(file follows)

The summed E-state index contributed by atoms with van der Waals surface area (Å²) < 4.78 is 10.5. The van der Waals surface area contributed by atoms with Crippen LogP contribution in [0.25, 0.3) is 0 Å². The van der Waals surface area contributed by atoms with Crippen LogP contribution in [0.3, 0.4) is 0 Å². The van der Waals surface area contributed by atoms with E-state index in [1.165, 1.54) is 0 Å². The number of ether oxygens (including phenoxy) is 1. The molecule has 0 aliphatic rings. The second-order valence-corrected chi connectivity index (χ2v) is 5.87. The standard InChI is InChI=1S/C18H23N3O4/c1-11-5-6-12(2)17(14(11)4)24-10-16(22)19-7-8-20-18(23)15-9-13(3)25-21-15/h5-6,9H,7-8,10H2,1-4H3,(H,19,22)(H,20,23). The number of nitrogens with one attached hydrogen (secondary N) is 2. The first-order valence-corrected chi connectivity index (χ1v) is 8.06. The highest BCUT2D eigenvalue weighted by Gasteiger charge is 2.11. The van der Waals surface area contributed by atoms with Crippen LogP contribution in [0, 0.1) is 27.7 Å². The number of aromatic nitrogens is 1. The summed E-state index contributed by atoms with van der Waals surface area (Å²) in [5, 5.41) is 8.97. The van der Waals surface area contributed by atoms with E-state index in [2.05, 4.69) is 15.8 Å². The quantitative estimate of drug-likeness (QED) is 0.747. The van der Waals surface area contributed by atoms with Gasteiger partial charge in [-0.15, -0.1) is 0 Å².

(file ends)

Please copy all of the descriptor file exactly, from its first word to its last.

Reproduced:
The summed E-state index contributed by atoms with van der Waals surface area (Å²) < 4.78 is 10.5. The van der Waals surface area contributed by atoms with Crippen LogP contribution in [0.25, 0.3) is 0 Å². The van der Waals surface area contributed by atoms with Crippen LogP contribution in [0.3, 0.4) is 0 Å². The van der Waals surface area contributed by atoms with E-state index in [1.165, 1.54) is 0 Å². The number of ether oxygens (including phenoxy) is 1. The molecule has 0 aliphatic rings. The second-order valence-corrected chi connectivity index (χ2v) is 5.87. The standard InChI is InChI=1S/C18H23N3O4/c1-11-5-6-12(2)17(14(11)4)24-10-16(22)19-7-8-20-18(23)15-9-13(3)25-21-15/h5-6,9H,7-8,10H2,1-4H3,(H,19,22)(H,20,23). The number of nitrogens with one attached hydrogen (secondary N) is 2. The first-order valence-corrected chi connectivity index (χ1v) is 8.06. The highest BCUT2D eigenvalue weighted by Gasteiger charge is 2.11. The van der Waals surface area contributed by atoms with Crippen LogP contribution in [0, 0.1) is 27.7 Å². The number of aromatic nitrogens is 1. The summed E-state index contributed by atoms with van der Waals surface area (Å²) in [5, 5.41) is 8.97. The van der Waals surface area contributed by atoms with E-state index in [2.05, 4.69) is 15.8 Å². The quantitative estimate of drug-likeness (QED) is 0.747. The van der Waals surface area contributed by atoms with Gasteiger partial charge in [-0.15, -0.1) is 0 Å².